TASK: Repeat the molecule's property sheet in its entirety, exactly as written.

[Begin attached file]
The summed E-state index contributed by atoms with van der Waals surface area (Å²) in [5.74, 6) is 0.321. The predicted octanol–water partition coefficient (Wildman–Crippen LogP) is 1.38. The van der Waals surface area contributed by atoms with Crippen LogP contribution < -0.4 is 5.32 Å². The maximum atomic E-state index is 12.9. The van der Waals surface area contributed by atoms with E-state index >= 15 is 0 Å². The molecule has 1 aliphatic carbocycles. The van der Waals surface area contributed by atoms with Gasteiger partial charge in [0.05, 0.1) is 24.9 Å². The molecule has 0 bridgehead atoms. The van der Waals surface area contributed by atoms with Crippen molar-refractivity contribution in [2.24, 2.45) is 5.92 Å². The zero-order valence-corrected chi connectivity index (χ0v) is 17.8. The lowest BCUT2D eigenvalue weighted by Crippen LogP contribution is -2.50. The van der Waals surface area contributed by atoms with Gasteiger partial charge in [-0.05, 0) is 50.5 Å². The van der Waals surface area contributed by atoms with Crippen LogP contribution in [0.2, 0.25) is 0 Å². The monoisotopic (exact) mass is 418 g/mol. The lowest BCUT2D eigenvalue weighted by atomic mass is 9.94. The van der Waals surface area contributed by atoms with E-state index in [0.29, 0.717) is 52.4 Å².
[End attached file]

The summed E-state index contributed by atoms with van der Waals surface area (Å²) in [5.74, 6) is 0.321. The predicted octanol–water partition coefficient (Wildman–Crippen LogP) is 1.38. The van der Waals surface area contributed by atoms with Crippen LogP contribution < -0.4 is 5.32 Å². The maximum atomic E-state index is 12.9. The van der Waals surface area contributed by atoms with E-state index >= 15 is 0 Å². The molecule has 1 aliphatic carbocycles. The van der Waals surface area contributed by atoms with Gasteiger partial charge in [0.05, 0.1) is 24.9 Å². The molecule has 0 bridgehead atoms. The van der Waals surface area contributed by atoms with Crippen molar-refractivity contribution in [2.24, 2.45) is 5.92 Å². The zero-order valence-corrected chi connectivity index (χ0v) is 17.8. The lowest BCUT2D eigenvalue weighted by Crippen LogP contribution is -2.50. The van der Waals surface area contributed by atoms with Gasteiger partial charge in [-0.05, 0) is 50.5 Å². The van der Waals surface area contributed by atoms with Crippen LogP contribution in [0.2, 0.25) is 0 Å². The monoisotopic (exact) mass is 418 g/mol. The lowest BCUT2D eigenvalue weighted by atomic mass is 9.94. The van der Waals surface area contributed by atoms with E-state index in [0.29, 0.717) is 52.4 Å².